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Neurogenic Shock: Causes, Symptoms, and Treatment

signs of neurogenic shock after spinal cord injury

After a spinal cord injury, neurogenic shock can occur and significantly affect cardiovascular functions. Fortunately, with immediate medical attention, blood pressure, heart, and vascular tone can be stabilized.

To help you better understand what neurogenic shock is, this article will discuss its causes, symptoms, and treatment.

Causes of Neurogenic Shock

neurogenic shock t6 spinal cord injury and higher

Neurogenic shock can occur when a disruption to the central nervous system (like a spinal cord injury at or above the T6 level of injury) causes loss of sympathetic stimulation.

The sympathetic nervous system is responsible for activating your “fight or flight” response. When activated, the blood vessels tighten, and blood pressure and heart rate increase.

The sympathetic nervous system is opposed by the parasympathetic nervous system, which is responsible for your “rest and digest” functions. When activated, the blood vessels expand, blood pressure and heart rate decrease, and digestion is stimulated.

Loss of sympathetic stimulation following a spinal cord injury results in unopposed parasympathetic stimulation. As a result, individuals with neurogenic shock experience decreased blood pressure and heart rate. It mostly affects your cardiovascular system, but if left untreated, neurogenic shock can lead to permanent tissue damage and be fatal.

In the following section, we’ll discuss common symptoms of neurogenic shock.

Symptoms of Neurogenic Shock

why neurogenic shock occurs after SCI

Neurogenic shock generally lasts anywhere between 1-6 weeks after injury.  Therefore, it’s essential to be aware of its symptoms and seek immediate medical treatment.

Loss of sympathetic tone causes the blood vessels to expand and loosen in a process called vasodilation. Because there’s limited pressure pushing blood throughout the body, your cells are not properly fueled with the oxygen and nutrients necessary for the body to function optimally.

Loss of sympathetic tone may also cause blood to pool in your veins. Instead of going back to the heart, the blood collects in your arms and legs. It’s a harmful cycle where less and less blood circulates throughout the body.

Common symptoms of neurogenic shock include:

  • Hypotension: Low blood pressure (lower than 90 mm Hg systolic or 60 mm Hg diastolic).
  • Bradycardia: Slower than normal heart rate (below 60 beats a minute).
  • Body Temperature Dysregulation: Initially, vasodilation and the pooling of blood in the extremities (arms and legs) may cause warm, dry skin. Over time, however, hypothermia may develop due to heat loss.

Individuals with cervical spinal cord injuries are more likely to experience neurogenic shock than those with thoracic SCIs.  Generally, the higher and more complete the SCI, the more severe the shock.

In order to avoid permanent tissue damage due to insufficient circulation, symptoms of neurogenic shock should be addressed immediately. In the following section, we’ll discuss treatments.

Neurogenic Shock Treatment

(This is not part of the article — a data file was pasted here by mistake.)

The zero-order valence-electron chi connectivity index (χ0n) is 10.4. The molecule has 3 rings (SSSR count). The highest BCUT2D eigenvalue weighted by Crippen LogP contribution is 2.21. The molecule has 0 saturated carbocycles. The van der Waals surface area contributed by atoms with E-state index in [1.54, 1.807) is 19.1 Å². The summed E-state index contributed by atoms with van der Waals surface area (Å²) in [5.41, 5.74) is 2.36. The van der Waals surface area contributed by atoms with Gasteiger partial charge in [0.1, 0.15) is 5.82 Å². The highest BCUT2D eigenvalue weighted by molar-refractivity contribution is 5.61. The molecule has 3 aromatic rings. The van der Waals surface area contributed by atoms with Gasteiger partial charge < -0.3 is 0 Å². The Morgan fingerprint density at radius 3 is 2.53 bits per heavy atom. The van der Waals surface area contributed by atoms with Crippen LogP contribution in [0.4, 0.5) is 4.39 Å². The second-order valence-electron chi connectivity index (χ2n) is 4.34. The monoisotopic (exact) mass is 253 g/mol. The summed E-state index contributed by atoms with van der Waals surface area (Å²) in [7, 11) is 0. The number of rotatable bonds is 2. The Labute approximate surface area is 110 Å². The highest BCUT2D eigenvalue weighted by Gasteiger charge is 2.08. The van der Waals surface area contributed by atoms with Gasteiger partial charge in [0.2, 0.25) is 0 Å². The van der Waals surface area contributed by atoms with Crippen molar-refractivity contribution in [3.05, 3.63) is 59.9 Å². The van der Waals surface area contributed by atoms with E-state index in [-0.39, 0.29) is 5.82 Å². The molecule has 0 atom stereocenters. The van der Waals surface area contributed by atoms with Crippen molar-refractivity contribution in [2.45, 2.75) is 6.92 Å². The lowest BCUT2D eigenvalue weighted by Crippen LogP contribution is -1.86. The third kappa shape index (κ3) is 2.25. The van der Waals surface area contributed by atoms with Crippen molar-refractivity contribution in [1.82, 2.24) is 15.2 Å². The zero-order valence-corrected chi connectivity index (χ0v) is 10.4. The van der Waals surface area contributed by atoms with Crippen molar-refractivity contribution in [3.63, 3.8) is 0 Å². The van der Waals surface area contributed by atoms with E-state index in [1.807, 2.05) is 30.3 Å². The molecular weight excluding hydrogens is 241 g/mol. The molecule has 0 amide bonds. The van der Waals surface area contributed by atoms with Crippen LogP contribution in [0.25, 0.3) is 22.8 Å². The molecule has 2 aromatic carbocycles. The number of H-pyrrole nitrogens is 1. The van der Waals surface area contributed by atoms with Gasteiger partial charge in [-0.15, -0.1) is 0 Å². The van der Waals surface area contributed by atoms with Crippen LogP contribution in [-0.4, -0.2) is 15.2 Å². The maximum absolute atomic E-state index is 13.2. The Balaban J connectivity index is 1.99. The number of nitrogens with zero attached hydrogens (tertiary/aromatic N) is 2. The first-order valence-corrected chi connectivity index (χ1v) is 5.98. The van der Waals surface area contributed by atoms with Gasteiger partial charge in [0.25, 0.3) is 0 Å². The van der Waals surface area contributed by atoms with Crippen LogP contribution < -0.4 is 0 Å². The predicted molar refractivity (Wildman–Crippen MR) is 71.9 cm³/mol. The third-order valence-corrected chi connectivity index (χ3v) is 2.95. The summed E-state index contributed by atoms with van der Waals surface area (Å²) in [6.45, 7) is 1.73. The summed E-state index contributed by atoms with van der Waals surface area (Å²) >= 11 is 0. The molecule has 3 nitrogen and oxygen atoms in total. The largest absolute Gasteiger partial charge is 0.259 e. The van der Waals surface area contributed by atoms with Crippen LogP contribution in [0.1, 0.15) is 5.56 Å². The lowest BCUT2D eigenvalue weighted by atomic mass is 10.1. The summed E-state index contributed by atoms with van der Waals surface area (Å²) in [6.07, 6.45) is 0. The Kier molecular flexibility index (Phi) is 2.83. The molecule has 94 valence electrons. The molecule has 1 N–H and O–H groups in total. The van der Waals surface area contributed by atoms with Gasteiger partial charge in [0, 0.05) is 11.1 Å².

iv fluid treatment for neurogenic shock

The goals of neurogenic shock treatment are to restore heart rate and blood pressure to normal levels.

Below, we’ll discuss 3 common treatments for neurogenic shock.

  • IV Fluids. IV fluids are the primary treatment for low blood pressure. They replenish fluid levels in the veins to help stabilize blood pressure.
  • Vasopressors. If IV fluids prove ineffective, vasopressors can help tighten blood vessels and increase blood pressure. Commonly used vasopressors include norepinephrine, phenylephrine, dopamine, and epinephrine.
  • Atropine. If your heart rate is low, your doctor may prescribe atropine.  It helps normalize heart rate by inhibiting parasympathetic activity.

It’s also recommended by the American Association of Neurological Surgeons and the Congress of Neurological Surgeons’ Guidelines for the Management of Acute Cervical Spine and Spinal Cord Injuries that mean arterial blood pressure (MAP) is maintained at 85–90 mmHg for the first 7 days following acute SCI.

Up next, we’ll compare and contrast the differences between two types of shock that can occur following a spinal cord injury.

Neurogenic Shock vs. Spinal Shock

Neurogenic shock and spinal shock are two separate conditions that are often confused for one another because they can both occur after a spinal cord injury. They can also share symptoms including hypotension and bradycardia.

Unlike neurogenic shock (which occurs at the T6 level of injury or higher), spinal shock can occur for injury to any region of the spinal cord.

Neurogenic shock is a disruption of the sympathetic nervous system that affects tone in your blood vessels. Without sympathetic tone, blood cannot efficiently circulate throughout the body, which results in a decreased heart rate, low blood pressure, and temperature dysregulation.

In contrast, spinal shock results in the temporary loss of all motor, sensory, and reflex functions. Once the inflammation and swelling of the spinal cord are reduced, individuals may gradually recover some reflexes, sensation, and motor control. This will primarily depend on the severity of the spinal cord injury.  

Neurogenic Shock: Key Points

Neurogenic shock following a spinal cord injury causes loss of sympathetic (“fight or flight”) stimulation. As a result, the body’s parasympathetic (“rest and digest”) functions are unopposed, leading to vasodilation, decreased heart rate, and low blood pressure.

We hope this article helped you understand what neurogenic shock is and why immediate medical attention is necessary to stabilize cardiovascular functions. Good luck!

Featured image: iStock/metamorworks

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